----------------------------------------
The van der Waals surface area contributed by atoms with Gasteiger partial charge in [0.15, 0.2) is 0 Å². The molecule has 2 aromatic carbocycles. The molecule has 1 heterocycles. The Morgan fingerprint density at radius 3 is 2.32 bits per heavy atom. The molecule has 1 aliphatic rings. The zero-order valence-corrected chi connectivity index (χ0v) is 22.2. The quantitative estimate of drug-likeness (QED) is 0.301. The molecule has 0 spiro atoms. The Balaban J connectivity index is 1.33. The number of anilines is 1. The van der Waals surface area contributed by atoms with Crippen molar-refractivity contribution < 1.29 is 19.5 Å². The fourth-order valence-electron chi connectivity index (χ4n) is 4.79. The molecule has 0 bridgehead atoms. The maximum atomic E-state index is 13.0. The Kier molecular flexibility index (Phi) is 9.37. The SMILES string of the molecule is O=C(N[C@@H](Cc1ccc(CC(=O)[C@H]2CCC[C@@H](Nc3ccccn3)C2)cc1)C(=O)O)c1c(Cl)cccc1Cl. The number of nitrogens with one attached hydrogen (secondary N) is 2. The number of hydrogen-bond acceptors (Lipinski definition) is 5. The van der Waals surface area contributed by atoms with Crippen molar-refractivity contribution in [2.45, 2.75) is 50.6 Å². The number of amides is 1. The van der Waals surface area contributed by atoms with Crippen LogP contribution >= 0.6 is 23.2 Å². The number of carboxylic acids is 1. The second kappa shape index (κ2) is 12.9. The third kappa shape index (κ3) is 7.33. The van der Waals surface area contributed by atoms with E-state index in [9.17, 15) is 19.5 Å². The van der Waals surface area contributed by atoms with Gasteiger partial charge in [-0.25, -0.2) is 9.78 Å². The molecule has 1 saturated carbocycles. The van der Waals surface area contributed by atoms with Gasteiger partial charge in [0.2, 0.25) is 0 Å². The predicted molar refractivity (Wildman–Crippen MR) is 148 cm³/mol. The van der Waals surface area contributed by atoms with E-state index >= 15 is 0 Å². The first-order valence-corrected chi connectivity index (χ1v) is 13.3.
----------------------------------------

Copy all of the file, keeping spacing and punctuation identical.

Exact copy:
The van der Waals surface area contributed by atoms with Gasteiger partial charge in [0.15, 0.2) is 0 Å². The molecule has 2 aromatic carbocycles. The molecule has 1 heterocycles. The Morgan fingerprint density at radius 3 is 2.32 bits per heavy atom. The molecule has 1 aliphatic rings. The zero-order valence-corrected chi connectivity index (χ0v) is 22.2. The quantitative estimate of drug-likeness (QED) is 0.301. The molecule has 0 spiro atoms. The Balaban J connectivity index is 1.33. The number of anilines is 1. The van der Waals surface area contributed by atoms with Crippen molar-refractivity contribution < 1.29 is 19.5 Å². The fourth-order valence-electron chi connectivity index (χ4n) is 4.79. The molecule has 0 bridgehead atoms. The maximum atomic E-state index is 13.0. The Kier molecular flexibility index (Phi) is 9.37. The SMILES string of the molecule is O=C(N[C@@H](Cc1ccc(CC(=O)[C@H]2CCC[C@@H](Nc3ccccn3)C2)cc1)C(=O)O)c1c(Cl)cccc1Cl. The number of nitrogens with one attached hydrogen (secondary N) is 2. The number of hydrogen-bond acceptors (Lipinski definition) is 5. The van der Waals surface area contributed by atoms with Crippen molar-refractivity contribution in [2.45, 2.75) is 50.6 Å². The number of amides is 1. The van der Waals surface area contributed by atoms with Crippen LogP contribution >= 0.6 is 23.2 Å². The number of carboxylic acids is 1. The second kappa shape index (κ2) is 12.9. The third kappa shape index (κ3) is 7.33. The van der Waals surface area contributed by atoms with E-state index in [9.17, 15) is 19.5 Å². The van der Waals surface area contributed by atoms with Gasteiger partial charge in [-0.25, -0.2) is 9.78 Å². The molecule has 1 saturated carbocycles. The van der Waals surface area contributed by atoms with Gasteiger partial charge in [0.2, 0.25) is 0 Å². The predicted molar refractivity (Wildman–Crippen MR) is 148 cm³/mol. The van der Waals surface area contributed by atoms with E-state index >= 15 is 0 Å². The first-order valence-corrected chi connectivity index (χ1v) is 13.3.